I’ve been hesitant to write about this, since every time I try I just end up with phrases like “AN EXCEL ERROR ROFL!!!!” on the page, and I don’t feel like that entirely embodies what I would like to convey regarding the Reinhart-Rogoff situation. So I gave it the old college try on About.com instead. Some highlights:
- Harvard economists Carmen Reinhart and Ken Rogoff wrote a short piece in the (non peer-reviewed) American Economic Review Papers and Proceedings entitled “Growth in a Time of Debt.”
- Said piece asserted that debt to GDP ratios of over 90 percent are associated with negative average economic growth, whereas lower levels are all associated with positive average growth. (Interestingly, however, the 90 percent debt ratio is correlated with positive median economic growth, which suggests the negative result is being driven by outliers to some degree.) In the piece, the authors were careful to give the “correlation does not imply causation” disclaimer- in this case, that it’s possible that slow economic growth causes high debt ratios rather than the other way around. In other words, their data analysis looks like this:
(Sidenote: I know hindsight is 20-20 and all, but wouldn’t you at least be a little suspicious about the presence of a calculation error when you get a result that is that different from the others?)
- Advocates of economic austerity apparently understand neither the correlation versus causation issue nor the concept of peer review and basically nutted themselves over this finding.
- Said austerity supporters started inviting Carmen and Ken (though mostly Ken, as I understand it) to fancy policy discussions. In addition, Carmen and Ken wrote a few op-eds where they were much more prescriptive and less careful about highlighting the lack of established causality.
- UMass Amherst graduate student Thomas Herndon became suspicious when he couldn’t replicate Reinhart and Rogoff’s result using data they provided to complement their 2009 book. (Fun fact: I suggested that my senior seminar students use this data to write their research papers and they all ignored me.) Herndon then got Reinhart and Rogoff to share their calculations and found that their most noteworthy finding was the result of a sloppy Excel formula. (Sidenote: ROFL!!!! Not even Matlab? Stata? It’s not the most relevant issue, but the JV nature of the analysis is hilarious to me.)
- Herndon and two professors published a rebuttal to the Reinhart-Rogoff paper in which they pointed out the Excel error and also challenged some of the other methodology in the original study. (Sidenote: I find it funny that a 6-page non-peer-reviewed paper got a 26-page presumably non-peer-reviewed rebuttal.)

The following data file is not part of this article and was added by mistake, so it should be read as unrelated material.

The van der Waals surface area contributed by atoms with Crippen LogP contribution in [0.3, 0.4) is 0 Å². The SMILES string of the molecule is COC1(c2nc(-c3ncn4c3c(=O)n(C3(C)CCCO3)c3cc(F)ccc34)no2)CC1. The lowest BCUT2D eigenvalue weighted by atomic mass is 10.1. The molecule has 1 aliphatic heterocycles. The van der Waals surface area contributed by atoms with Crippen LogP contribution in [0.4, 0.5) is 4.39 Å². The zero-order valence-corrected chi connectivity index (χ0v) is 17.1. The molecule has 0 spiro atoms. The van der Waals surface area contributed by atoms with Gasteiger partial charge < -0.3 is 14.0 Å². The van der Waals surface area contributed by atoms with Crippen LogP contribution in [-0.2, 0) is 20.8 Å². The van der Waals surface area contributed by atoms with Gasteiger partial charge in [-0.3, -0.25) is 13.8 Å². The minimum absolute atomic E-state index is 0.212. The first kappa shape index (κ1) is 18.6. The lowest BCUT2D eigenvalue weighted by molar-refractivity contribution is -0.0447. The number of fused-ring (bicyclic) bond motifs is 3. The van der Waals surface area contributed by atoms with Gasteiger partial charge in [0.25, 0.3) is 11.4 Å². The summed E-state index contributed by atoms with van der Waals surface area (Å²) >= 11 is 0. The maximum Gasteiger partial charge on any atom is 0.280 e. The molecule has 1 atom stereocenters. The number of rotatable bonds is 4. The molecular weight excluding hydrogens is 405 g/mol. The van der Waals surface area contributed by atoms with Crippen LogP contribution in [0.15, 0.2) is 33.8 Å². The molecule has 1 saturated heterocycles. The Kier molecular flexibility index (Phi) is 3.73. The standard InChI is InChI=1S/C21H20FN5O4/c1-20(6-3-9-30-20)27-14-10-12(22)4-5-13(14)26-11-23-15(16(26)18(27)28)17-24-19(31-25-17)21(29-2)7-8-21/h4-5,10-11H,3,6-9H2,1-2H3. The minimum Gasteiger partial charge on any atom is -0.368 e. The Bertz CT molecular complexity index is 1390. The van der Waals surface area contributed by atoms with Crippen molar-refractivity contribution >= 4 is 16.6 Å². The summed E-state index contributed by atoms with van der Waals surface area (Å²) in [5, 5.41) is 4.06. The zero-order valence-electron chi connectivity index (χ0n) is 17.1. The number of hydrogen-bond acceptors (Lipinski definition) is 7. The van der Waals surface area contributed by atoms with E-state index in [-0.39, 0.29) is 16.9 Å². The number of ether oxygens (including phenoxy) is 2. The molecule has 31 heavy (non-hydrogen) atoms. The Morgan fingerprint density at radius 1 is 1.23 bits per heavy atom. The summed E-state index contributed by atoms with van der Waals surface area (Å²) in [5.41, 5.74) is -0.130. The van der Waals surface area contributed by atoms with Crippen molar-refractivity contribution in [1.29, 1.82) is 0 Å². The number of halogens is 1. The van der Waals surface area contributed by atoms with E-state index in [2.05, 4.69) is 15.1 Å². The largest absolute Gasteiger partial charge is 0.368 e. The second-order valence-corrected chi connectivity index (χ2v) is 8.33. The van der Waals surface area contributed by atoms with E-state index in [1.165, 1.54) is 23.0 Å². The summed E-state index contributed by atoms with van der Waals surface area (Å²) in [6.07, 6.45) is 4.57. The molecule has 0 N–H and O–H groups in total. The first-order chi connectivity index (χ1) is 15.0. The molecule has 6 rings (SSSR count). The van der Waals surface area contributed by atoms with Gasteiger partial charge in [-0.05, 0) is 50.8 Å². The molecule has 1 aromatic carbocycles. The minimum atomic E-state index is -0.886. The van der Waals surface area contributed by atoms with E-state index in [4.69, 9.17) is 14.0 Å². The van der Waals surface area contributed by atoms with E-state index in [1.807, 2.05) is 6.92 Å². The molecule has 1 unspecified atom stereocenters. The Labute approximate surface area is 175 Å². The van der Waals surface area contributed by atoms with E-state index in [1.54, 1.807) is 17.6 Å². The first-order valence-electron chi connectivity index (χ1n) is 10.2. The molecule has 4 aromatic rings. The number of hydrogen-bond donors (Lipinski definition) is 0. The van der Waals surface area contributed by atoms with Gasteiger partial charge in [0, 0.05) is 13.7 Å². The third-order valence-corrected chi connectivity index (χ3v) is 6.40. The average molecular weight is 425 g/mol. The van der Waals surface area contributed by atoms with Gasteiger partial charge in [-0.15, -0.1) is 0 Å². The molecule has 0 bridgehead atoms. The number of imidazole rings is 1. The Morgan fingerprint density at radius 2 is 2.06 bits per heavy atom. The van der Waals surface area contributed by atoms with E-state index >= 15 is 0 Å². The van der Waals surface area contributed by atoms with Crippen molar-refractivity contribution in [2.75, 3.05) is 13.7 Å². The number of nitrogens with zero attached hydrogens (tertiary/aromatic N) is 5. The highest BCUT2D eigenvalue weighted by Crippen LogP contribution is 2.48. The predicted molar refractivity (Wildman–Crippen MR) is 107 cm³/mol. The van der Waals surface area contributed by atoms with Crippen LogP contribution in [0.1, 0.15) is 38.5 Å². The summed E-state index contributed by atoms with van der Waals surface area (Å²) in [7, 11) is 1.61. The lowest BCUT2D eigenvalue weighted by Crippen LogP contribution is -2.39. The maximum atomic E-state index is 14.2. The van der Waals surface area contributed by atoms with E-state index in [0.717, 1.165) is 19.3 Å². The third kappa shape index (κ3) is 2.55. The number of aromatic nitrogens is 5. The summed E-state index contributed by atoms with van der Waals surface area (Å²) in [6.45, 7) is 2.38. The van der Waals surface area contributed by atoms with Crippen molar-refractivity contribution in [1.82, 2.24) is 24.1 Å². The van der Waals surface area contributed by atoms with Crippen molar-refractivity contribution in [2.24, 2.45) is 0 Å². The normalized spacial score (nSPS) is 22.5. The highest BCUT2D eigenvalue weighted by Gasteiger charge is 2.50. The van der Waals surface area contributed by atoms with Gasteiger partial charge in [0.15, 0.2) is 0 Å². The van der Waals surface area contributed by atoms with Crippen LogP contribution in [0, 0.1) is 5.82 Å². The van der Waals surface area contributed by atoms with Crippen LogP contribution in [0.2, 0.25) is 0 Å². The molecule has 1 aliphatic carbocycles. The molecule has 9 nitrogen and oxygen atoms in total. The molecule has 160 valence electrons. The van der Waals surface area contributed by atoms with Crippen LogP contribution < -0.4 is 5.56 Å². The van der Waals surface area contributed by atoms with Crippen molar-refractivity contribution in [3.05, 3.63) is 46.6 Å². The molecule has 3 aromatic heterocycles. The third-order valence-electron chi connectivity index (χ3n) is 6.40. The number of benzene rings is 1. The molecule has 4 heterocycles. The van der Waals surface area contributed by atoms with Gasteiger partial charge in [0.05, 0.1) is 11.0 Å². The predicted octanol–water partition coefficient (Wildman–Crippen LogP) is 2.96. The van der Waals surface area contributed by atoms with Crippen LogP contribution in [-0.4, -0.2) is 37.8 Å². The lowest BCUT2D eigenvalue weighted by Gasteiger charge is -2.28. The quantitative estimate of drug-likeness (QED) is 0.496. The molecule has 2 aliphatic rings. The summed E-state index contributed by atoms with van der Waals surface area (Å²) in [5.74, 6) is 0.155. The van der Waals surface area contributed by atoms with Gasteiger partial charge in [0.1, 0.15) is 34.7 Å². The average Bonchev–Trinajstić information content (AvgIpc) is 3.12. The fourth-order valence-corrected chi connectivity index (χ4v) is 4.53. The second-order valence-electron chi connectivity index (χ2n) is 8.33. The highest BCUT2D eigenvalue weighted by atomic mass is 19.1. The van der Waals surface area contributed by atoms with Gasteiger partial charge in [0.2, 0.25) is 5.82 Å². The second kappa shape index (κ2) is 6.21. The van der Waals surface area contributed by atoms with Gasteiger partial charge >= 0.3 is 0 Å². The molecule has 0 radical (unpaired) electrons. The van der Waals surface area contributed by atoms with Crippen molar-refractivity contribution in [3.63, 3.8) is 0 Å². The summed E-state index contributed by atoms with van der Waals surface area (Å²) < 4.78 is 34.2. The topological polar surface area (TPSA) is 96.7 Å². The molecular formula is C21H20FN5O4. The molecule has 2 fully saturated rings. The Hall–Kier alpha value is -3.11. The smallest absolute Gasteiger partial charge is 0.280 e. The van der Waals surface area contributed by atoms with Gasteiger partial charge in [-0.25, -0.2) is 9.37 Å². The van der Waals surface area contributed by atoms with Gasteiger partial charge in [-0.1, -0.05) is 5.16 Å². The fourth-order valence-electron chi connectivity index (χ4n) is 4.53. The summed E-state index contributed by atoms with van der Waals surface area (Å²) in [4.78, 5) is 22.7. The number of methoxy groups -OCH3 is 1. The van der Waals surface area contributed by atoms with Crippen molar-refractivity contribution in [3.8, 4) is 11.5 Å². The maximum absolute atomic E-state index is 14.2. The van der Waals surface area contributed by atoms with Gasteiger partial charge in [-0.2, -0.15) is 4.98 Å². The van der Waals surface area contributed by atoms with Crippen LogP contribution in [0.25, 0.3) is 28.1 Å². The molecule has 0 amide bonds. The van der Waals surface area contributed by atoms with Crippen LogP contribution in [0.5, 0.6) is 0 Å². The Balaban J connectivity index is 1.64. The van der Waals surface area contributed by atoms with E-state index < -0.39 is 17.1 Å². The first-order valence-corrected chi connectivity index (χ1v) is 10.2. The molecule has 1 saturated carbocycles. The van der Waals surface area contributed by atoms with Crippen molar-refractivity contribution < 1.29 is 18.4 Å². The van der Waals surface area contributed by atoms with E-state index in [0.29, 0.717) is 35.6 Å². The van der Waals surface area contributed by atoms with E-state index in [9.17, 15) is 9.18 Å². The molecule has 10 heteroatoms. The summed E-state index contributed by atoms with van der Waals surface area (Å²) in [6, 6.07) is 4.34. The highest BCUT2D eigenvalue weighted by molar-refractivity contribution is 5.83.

Hold up…I’ll pause here because Stephen Colbert tells is so much better:
Colbert even invited Herndon on the show, which not only made me incredibly jealous but also caused me to send a “neener-neener” email to my students for not taking me up on my paper advice:
Okay, so let’s continue…
- Reinhart and Rogoff issued what I will loosely call an apology via NYT op-ed. The general gist of the piece is “yeah, we made a calculation error, but it’s not that important for the end result. Besides, we warned you against interpreting the findings as causal anyway.”
Brad Plumer at the Washington Post was kind enough to put the disagreement into handy graph form:
To be fair, the difference between the numbers is the result of all of Herndon et al’s criticisms, not just the spreadsheet error. That said, the spreadsheet error is the difference between negative and positive growth for the 90 percent and over group.
So what do we take from this? I guess it’s a matter of opinion whether the amended result (together with the causality issues) is an argument for austerity. Therefore, I feel that the takeaways from this debacle are a bit more general:
- Basing major policy decisions on short, non-peer-reviewed studies might not be the best idea anyone’s ever had. In related news, it’s important to be aware that confirmation bias- the tendency to only pay attention to evidence that supports one’s existing hypothesis- is a powerful force.
- It’s just as important to be a good consumer of research as it is to be a good researcher. Betsey Stevenson and Justin Wolfers have some good advice on the subject. I would add to this that, if you are in a position to actually use a set of findings, it’s worth doing a little digging to see how well-vetted the findings are.
- As a corollary to the above, it would probably be helpful for academic publications to make it more obvious when work is and is not peer reviewed. I’m not sure exactly why I know that the American Economic Review’s “Papers and Proceedings” are not peer reviewed, so I wouldn’t expect that to be common knowledge.
- ALWAYS, ALWAYS check your calculations. Better yet, use a real statistical/math program like Stata or Matlab where you can execute calculations via scripts so that your work is far more auditable.
On the up side, no one really thinks that Reinhart and Rogoff had any sort of nefarious intent, so at least they aren’t having as bad of a time as this guy.
Update: Reinhart and Rogoff have put out an official errata report for their paper. Fun fact: it’s almost twice as long as the original paper.